At a research facility in South Carolina, scientists and researchers harness the destructive forces of hurricanes and bend them to their will.

"We’re actually creating hurricanes around structures very much like Mother Nature would do," Julie Rochman said. She’s the president and CEO of the Insurance Institute for Business and Home Safety. Its headquarters is in Tampa.

“This is truly a force of nature being imitated very meticulously,” Rochman said. “What is unique about the IBHS Research Center is that we’re the only facility that can do full scale testing, so we don’t need to shrink nails and shingles down to which their physical properties would change.”

What does it take to create a hurricane out of scratch and in a building large enough to hold a two-story house? A lot of fans and a mega amount of power.

“We create our wind storms at the lab by using 105 fans, each one of those fans is 350 horsepower each. If you think about all the boats around Florida and how many horsepowers those motors have, 350 horsepower each, we can create wind storms that are very realistic and when all those fans are on, we pull about 30 megawatts of power,” Rochman said.

But those fans do so much more than just create wind forces to test homes and commercial buildings. Scientists use actual wind measurements from hurricanes such as ‘Katrina’ or ‘Ivan’ to recreate the conditions.

“The science is absolutely meticulous,” Rochman said. “We can control those fans in groups of six or nine so we can create gust structures that are very realistic, that the rain will separate around the specimen and reattach. The types of vortices you’d see in the real world.”

And it's not just wind storms being created for testing. They can even make it rain, up to eight inches per hour. That's not all.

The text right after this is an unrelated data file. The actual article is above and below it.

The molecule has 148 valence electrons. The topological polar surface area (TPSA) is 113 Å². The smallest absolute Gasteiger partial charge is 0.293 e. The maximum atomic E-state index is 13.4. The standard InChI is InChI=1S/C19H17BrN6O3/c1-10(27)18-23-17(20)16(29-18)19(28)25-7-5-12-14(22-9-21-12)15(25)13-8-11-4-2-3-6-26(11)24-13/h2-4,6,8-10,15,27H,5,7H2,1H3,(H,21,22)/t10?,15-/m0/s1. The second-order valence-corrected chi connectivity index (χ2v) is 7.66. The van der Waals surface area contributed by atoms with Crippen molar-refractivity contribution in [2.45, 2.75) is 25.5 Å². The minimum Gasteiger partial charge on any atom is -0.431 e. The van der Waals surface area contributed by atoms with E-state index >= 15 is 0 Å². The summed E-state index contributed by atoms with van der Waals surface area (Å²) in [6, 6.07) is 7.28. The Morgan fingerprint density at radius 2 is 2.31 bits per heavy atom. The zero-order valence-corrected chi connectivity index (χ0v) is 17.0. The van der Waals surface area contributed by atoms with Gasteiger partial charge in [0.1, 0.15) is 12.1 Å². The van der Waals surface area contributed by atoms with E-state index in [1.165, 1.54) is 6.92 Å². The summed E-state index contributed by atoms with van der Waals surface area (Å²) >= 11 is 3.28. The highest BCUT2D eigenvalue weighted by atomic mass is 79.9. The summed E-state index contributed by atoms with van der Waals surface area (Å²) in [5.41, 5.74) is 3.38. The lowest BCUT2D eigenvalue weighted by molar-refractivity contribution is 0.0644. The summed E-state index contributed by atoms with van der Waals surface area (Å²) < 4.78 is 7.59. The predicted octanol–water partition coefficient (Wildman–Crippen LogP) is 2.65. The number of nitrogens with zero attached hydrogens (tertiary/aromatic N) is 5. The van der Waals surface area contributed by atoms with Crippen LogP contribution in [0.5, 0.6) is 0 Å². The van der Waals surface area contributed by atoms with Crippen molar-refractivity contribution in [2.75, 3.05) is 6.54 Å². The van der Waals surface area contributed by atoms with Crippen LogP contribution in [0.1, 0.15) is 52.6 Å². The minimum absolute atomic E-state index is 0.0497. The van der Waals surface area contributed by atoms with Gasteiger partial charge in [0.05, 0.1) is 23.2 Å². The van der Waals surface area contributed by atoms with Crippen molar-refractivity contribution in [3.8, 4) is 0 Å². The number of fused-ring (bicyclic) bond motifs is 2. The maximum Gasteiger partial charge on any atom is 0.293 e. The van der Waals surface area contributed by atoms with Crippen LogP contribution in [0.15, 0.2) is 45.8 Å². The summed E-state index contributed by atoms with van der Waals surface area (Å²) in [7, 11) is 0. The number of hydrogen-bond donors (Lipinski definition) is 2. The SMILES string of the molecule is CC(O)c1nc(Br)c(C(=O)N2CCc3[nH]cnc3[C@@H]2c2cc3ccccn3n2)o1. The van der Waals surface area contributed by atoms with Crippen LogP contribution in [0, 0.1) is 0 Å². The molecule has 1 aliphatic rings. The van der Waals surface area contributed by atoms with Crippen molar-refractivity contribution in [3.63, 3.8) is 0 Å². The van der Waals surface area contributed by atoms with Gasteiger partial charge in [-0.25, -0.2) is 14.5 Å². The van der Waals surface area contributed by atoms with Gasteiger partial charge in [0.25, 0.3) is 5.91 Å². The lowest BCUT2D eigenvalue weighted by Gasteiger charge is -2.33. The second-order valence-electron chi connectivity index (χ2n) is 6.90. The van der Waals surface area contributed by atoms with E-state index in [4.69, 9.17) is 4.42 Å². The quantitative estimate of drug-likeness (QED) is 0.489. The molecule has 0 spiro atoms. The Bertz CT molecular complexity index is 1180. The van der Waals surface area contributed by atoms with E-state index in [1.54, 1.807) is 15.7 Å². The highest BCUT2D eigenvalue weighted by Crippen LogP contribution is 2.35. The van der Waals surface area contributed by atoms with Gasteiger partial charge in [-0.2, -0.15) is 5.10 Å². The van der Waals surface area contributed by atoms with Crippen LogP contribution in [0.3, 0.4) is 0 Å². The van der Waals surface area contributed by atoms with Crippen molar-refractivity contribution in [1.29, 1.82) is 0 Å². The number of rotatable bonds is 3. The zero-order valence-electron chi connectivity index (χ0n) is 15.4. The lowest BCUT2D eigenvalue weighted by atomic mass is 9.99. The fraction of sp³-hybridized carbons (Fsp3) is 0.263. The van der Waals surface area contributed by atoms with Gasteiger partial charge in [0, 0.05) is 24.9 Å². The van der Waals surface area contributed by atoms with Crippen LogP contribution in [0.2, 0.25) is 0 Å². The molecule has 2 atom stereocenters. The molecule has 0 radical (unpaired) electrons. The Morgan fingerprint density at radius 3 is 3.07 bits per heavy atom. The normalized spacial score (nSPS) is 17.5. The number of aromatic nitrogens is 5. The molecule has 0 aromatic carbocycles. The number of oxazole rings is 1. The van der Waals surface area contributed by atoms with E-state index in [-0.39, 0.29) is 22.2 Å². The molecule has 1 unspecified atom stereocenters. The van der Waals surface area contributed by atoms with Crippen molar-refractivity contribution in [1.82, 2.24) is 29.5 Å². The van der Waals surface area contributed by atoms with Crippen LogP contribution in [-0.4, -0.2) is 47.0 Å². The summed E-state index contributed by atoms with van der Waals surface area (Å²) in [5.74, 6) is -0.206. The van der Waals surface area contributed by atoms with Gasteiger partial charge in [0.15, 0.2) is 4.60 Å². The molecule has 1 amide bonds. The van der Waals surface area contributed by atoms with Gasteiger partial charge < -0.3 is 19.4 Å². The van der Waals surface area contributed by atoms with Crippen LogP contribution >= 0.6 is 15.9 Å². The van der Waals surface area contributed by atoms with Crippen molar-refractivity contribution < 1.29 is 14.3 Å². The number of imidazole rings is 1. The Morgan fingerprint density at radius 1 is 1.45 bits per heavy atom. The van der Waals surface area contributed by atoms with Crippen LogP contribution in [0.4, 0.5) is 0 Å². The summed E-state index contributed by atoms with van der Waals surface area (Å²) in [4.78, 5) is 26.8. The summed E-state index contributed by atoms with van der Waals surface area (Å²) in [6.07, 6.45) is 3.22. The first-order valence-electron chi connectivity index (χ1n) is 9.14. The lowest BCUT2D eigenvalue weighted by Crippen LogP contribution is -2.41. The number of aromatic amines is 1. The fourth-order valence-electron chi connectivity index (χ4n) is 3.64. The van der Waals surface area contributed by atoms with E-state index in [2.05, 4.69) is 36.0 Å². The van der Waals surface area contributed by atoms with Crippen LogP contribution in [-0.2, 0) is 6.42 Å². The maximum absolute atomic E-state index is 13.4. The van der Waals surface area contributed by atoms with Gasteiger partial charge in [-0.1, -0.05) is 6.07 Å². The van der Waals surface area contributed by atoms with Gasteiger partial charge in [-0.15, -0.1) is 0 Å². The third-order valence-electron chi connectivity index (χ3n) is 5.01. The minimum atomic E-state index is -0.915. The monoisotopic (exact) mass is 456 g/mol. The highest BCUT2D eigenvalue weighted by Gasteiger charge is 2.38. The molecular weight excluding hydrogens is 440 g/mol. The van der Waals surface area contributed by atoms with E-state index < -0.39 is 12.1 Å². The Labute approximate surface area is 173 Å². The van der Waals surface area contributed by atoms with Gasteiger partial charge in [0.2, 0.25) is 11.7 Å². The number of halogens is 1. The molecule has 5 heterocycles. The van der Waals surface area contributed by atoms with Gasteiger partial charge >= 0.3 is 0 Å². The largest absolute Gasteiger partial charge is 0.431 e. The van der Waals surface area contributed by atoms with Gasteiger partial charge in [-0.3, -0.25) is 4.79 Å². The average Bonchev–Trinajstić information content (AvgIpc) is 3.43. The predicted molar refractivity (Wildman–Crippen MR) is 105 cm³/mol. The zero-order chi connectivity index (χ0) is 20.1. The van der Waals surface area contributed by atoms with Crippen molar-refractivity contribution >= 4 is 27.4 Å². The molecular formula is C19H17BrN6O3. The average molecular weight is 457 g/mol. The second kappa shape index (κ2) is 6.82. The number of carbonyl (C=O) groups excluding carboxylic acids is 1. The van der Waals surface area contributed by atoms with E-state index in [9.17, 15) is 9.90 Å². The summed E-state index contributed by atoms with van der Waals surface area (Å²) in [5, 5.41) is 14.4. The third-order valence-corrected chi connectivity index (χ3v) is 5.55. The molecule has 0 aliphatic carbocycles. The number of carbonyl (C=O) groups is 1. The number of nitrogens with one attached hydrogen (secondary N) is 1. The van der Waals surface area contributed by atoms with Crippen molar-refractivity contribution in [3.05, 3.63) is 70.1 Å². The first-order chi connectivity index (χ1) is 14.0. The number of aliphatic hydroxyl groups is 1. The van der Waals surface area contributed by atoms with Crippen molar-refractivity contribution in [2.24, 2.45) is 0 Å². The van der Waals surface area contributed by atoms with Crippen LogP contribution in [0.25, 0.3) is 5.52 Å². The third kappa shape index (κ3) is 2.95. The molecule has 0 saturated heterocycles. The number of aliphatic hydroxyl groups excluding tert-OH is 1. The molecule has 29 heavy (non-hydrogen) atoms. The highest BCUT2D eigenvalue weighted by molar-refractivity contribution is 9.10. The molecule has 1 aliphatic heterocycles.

“We also, by the way, we are interested in other things besides hurricanes, we can create wildfire ember storms. We can create hail storms. Florida has those types of natural hazards as well,” Rochman said.

So why do all of this research?

“So we’re trying to fill gaps in the building science world and to do things no one has ever done before and really add to the body of knowledge about how to keep buildings intact,” Rochman said.

When putting a house or a commercial building through these tests, researchers are trying to answer a couple of questions.

“What’s the first thing that goes wrong? What’s the second thing that goes wrong? How do they cascade one to the next? If we can figure out how very specifically structures come apart, we can do a better job of keeping them together,” Rochman explained.

Afterward, they actively promote their findings in hopes they can improve the resiliency of structures against wind and water and other hazards as well, especially hurricanes.

“What we do want are the structures built here in Florida, whether they’re residential or commercial, to be able to withstand the more common type of storms,” Rochman said. “Certainly no buildings in Florida should be damaged by the type of tropical storm level wind that we see fairly regularly. We know they’re going to come. We should be able to build something strong enough to withstand those.”